Lion Songs: Thomas Mapfumo and the Music That Made Zimbabwe
Banning Eyre is a freelance writer and guitarist and the senior editor and producer of the public radio program Afropop Worldwide. He is the author of In Griot Time: An American Guitarist in Mali, Playing With Fire: Fear and Self-Censorship in Zimbabwean Music, and Guitar Atlas: Africa, and the coauthor of AFROPOP! An Illustrated Guide to Contemporary African Music. Eyre is a contributor to National Public Radio's All Things Considered, and his writing has been published in Billboard, Guitar Player, Salon.com, the Boston Phoenix, CMJ, Option, Folk Roots, Global Rhythm, and other publications. He has also performed and recorded with Thomas Mapfumo.
Songs for the Book of History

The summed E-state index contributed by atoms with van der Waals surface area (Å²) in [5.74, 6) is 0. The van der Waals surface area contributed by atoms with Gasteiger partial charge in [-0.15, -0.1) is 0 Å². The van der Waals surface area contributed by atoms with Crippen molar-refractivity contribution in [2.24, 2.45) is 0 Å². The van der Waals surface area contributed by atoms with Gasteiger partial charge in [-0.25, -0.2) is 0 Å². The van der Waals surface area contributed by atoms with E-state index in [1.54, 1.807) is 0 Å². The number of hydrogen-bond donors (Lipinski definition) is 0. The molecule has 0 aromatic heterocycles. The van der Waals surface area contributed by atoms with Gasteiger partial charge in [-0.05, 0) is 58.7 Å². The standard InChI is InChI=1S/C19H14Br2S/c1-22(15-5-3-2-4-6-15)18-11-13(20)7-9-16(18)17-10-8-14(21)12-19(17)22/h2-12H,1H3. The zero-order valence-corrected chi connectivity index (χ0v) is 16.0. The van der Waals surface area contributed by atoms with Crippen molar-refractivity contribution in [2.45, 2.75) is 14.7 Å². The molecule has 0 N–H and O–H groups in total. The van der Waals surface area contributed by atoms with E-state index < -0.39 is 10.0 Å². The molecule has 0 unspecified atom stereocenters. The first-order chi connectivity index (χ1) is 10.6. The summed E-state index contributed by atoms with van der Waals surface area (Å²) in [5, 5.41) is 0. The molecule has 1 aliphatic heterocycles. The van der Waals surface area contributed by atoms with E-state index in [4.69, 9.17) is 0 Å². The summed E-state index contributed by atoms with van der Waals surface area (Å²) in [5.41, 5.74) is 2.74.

This chapter documents Mapfumo’s shift to creating songs drawing on Zimbabwean traditional music—including mbira—and with lyrics that comment on the situation in the country as the liberation struggle reaches its violent crescendo. Moving from the Mhangura mine to Salisbury (Harare), and, briefly, Mutare, Mapfumo works through a series of bands, ultimately finding real success as singer and principal songwriter for the Acid Band. The chapter deconstructs key songs that established Mapfumo as a major cultural figure—both a pioneer in the rehabilitation of long-stigmatized traditional music and a rare popular artist brave enough to engage the combative politics of this era. In “Pamuromo Chete (It’s Mere Talk),” Mapfumo offers a defiant response to the confident proclamations of President Ian Smith. The chapter ends with the 1978 establishment of the Blacks Unlimited, with legendary guitarist Jonah Sithole at Mapfumo’s side.